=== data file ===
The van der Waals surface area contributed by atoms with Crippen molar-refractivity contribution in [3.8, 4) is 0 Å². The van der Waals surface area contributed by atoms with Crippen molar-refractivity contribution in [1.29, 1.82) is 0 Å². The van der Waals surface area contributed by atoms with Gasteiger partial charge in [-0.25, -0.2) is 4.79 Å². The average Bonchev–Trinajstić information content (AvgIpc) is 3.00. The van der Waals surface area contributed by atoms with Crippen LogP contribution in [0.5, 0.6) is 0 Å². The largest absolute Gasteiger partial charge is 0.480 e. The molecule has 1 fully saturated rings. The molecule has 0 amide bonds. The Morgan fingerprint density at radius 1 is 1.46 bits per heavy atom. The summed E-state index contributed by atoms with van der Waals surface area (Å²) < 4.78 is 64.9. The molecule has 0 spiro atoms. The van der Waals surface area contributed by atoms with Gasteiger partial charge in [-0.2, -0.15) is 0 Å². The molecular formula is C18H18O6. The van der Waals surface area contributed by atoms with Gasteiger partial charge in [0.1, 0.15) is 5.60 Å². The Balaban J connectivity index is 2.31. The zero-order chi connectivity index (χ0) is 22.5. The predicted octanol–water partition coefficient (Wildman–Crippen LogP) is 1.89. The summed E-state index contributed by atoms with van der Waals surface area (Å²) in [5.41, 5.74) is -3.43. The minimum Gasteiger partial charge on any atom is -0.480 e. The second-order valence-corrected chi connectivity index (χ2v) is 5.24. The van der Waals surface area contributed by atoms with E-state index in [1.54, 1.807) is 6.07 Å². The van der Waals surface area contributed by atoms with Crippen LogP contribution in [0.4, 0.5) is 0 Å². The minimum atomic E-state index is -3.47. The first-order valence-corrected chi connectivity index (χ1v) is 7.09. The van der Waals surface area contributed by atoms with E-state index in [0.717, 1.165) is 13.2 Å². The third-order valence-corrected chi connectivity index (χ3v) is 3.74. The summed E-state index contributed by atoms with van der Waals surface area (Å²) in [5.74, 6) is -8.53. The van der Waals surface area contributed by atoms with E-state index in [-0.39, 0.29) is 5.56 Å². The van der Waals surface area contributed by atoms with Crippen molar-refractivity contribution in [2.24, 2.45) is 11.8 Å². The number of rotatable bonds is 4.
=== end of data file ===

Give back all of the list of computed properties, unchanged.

The van der Waals surface area contributed by atoms with Crippen molar-refractivity contribution in [3.8, 4) is 0 Å². The van der Waals surface area contributed by atoms with Crippen molar-refractivity contribution in [1.29, 1.82) is 0 Å². The van der Waals surface area contributed by atoms with Gasteiger partial charge in [-0.25, -0.2) is 4.79 Å². The average Bonchev–Trinajstić information content (AvgIpc) is 3.00. The van der Waals surface area contributed by atoms with Crippen LogP contribution in [0.5, 0.6) is 0 Å². The largest absolute Gasteiger partial charge is 0.480 e. The molecule has 1 fully saturated rings. The molecule has 0 amide bonds. The Morgan fingerprint density at radius 1 is 1.46 bits per heavy atom. The summed E-state index contributed by atoms with van der Waals surface area (Å²) < 4.78 is 64.9. The molecule has 0 spiro atoms. The van der Waals surface area contributed by atoms with Gasteiger partial charge in [-0.2, -0.15) is 0 Å². The molecular formula is C18H18O6. The van der Waals surface area contributed by atoms with Gasteiger partial charge in [0.1, 0.15) is 5.60 Å². The Balaban J connectivity index is 2.31. The zero-order chi connectivity index (χ0) is 22.5. The predicted octanol–water partition coefficient (Wildman–Crippen LogP) is 1.89. The summed E-state index contributed by atoms with van der Waals surface area (Å²) in [5.41, 5.74) is -3.43. The minimum Gasteiger partial charge on any atom is -0.480 e. The second-order valence-corrected chi connectivity index (χ2v) is 5.24. The van der Waals surface area contributed by atoms with E-state index in [1.54, 1.807) is 6.07 Å². The van der Waals surface area contributed by atoms with Crippen LogP contribution in [0.4, 0.5) is 0 Å². The minimum atomic E-state index is -3.47. The first-order valence-corrected chi connectivity index (χ1v) is 7.09. The van der Waals surface area contributed by atoms with E-state index in [0.717, 1.165) is 13.2 Å². The third-order valence-corrected chi connectivity index (χ3v) is 3.74. The summed E-state index contributed by atoms with van der Waals surface area (Å²) in [5.74, 6) is -8.53. The van der Waals surface area contributed by atoms with E-state index in [-0.39, 0.29) is 5.56 Å². The van der Waals surface area contributed by atoms with Crippen molar-refractivity contribution in [2.24, 2.45) is 11.8 Å². The number of rotatable bonds is 4.